Project Linus

At Project Linus, a non-profit organization, we provide homemade blankets to children in need. Our blankets are lovingly made by adults and children from all walks of life and many different sources.

THEIR ORIGINS

On Christmas Eve, 1995, an article titled “Joy to the World” appeared in Parade Magazine. It was written by Pulitzer Prize winning photo-journalist, Eddie Adams. Part of the article featured a petite, downy haired child named Laura:

“Laura has unusual compassion for others,” Charlotte Barry-Williams of Oceanside, California, says of her daughter, who was diagnosed with leukemia in 1993. “I guess part of the reason is that she has experienced so much pain herself.”

A special “blankie” has helped Laura, 3, get through more than two years of intensive chemotherapy. She takes it to the hospital with her when she goes for treatment. When she was first diagnosed, 97 percent of her bone marrow contained cancerous cells. Although chemotherapy has helped eradicate the cancer, she has had to endure nausea, high fevers and the loss of her hair. An allergic reaction at one point caused her to lose vital signs.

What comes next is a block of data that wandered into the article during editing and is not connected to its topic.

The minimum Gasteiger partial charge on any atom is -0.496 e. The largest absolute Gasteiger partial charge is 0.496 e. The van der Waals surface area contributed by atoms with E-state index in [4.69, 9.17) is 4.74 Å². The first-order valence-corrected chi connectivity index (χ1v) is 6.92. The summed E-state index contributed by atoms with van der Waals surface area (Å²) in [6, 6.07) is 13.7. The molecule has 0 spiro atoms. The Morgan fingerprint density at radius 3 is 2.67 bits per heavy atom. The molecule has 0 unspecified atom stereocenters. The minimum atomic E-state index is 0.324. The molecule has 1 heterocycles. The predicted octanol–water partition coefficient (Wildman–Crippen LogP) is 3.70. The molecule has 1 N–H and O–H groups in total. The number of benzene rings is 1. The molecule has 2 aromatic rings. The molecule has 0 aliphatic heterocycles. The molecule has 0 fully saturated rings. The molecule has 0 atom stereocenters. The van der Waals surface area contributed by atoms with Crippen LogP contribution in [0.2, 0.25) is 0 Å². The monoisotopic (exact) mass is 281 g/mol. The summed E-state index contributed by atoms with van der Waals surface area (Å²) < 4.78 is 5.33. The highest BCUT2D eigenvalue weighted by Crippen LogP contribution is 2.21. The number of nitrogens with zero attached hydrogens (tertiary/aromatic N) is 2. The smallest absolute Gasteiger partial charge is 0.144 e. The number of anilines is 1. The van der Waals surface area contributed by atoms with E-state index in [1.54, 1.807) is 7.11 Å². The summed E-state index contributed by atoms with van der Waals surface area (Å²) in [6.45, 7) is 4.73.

“She doesn’t understand what cancer means,” her mother says. “She’s a very joyous and happy person, very curious.” Her mother hopes Laura can start preschool next spring.

After reading the article, Karen Loucks decided to provide homemade security blankets to Denver's Rocky Mountain Children's Cancer Center, and Project Linus was born.

DONATING BLANKETS AND OTHER ITEMS

Finished blankets as well as materials that can be used to make blankets should be donated to the chapter closest to you. Contact your local chapter coordinator for more details. Many of our chapters have blanket drop-off sites to help make it easier for you to donate.